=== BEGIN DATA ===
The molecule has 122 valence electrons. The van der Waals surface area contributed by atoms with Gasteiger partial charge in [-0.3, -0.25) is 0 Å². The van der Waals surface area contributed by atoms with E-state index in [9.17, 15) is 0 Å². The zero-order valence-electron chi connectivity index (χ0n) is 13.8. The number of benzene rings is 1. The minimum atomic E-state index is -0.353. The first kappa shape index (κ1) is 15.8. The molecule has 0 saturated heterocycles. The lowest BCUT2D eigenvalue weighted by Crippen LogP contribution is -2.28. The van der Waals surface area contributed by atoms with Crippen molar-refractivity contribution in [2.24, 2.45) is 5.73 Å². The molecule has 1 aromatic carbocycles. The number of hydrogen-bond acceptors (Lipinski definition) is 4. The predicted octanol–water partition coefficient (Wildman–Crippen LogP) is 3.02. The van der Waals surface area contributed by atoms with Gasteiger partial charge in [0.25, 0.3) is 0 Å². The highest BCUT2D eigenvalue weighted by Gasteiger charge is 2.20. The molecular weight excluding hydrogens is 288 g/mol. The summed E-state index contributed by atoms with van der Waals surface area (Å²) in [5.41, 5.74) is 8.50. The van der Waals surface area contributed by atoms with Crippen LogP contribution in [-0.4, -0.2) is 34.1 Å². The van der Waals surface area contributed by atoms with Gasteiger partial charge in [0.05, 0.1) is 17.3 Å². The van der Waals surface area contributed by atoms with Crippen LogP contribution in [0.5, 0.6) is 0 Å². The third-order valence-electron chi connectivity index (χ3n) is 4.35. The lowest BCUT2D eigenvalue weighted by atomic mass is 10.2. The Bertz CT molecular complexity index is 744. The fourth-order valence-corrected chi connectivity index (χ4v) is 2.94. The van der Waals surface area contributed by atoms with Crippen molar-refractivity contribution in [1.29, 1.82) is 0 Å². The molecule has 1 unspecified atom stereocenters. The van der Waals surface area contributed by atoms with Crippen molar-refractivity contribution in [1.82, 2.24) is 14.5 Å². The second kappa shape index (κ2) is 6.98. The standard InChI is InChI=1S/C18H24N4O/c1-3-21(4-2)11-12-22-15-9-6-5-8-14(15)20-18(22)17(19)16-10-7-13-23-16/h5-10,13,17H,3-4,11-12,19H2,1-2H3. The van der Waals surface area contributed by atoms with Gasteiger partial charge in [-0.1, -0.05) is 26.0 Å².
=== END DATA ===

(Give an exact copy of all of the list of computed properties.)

The molecule has 122 valence electrons. The van der Waals surface area contributed by atoms with Gasteiger partial charge in [-0.3, -0.25) is 0 Å². The van der Waals surface area contributed by atoms with E-state index in [9.17, 15) is 0 Å². The zero-order valence-electron chi connectivity index (χ0n) is 13.8. The number of benzene rings is 1. The minimum atomic E-state index is -0.353. The first kappa shape index (κ1) is 15.8. The molecule has 0 saturated heterocycles. The lowest BCUT2D eigenvalue weighted by Crippen LogP contribution is -2.28. The van der Waals surface area contributed by atoms with Crippen molar-refractivity contribution in [2.24, 2.45) is 5.73 Å². The molecule has 1 aromatic carbocycles. The number of hydrogen-bond acceptors (Lipinski definition) is 4. The predicted octanol–water partition coefficient (Wildman–Crippen LogP) is 3.02. The van der Waals surface area contributed by atoms with Gasteiger partial charge in [0.25, 0.3) is 0 Å². The highest BCUT2D eigenvalue weighted by Gasteiger charge is 2.20. The molecular weight excluding hydrogens is 288 g/mol. The summed E-state index contributed by atoms with van der Waals surface area (Å²) in [5.41, 5.74) is 8.50. The van der Waals surface area contributed by atoms with Crippen LogP contribution in [-0.4, -0.2) is 34.1 Å². The van der Waals surface area contributed by atoms with Gasteiger partial charge in [0.05, 0.1) is 17.3 Å². The van der Waals surface area contributed by atoms with Crippen LogP contribution in [0.5, 0.6) is 0 Å². The third-order valence-electron chi connectivity index (χ3n) is 4.35. The lowest BCUT2D eigenvalue weighted by atomic mass is 10.2. The Bertz CT molecular complexity index is 744. The fourth-order valence-corrected chi connectivity index (χ4v) is 2.94. The van der Waals surface area contributed by atoms with Crippen molar-refractivity contribution in [1.29, 1.82) is 0 Å². The molecule has 1 unspecified atom stereocenters. The van der Waals surface area contributed by atoms with Crippen molar-refractivity contribution in [1.82, 2.24) is 14.5 Å². The second kappa shape index (κ2) is 6.98. The standard InChI is InChI=1S/C18H24N4O/c1-3-21(4-2)11-12-22-15-9-6-5-8-14(15)20-18(22)17(19)16-10-7-13-23-16/h5-10,13,17H,3-4,11-12,19H2,1-2H3. The van der Waals surface area contributed by atoms with Gasteiger partial charge in [-0.1, -0.05) is 26.0 Å².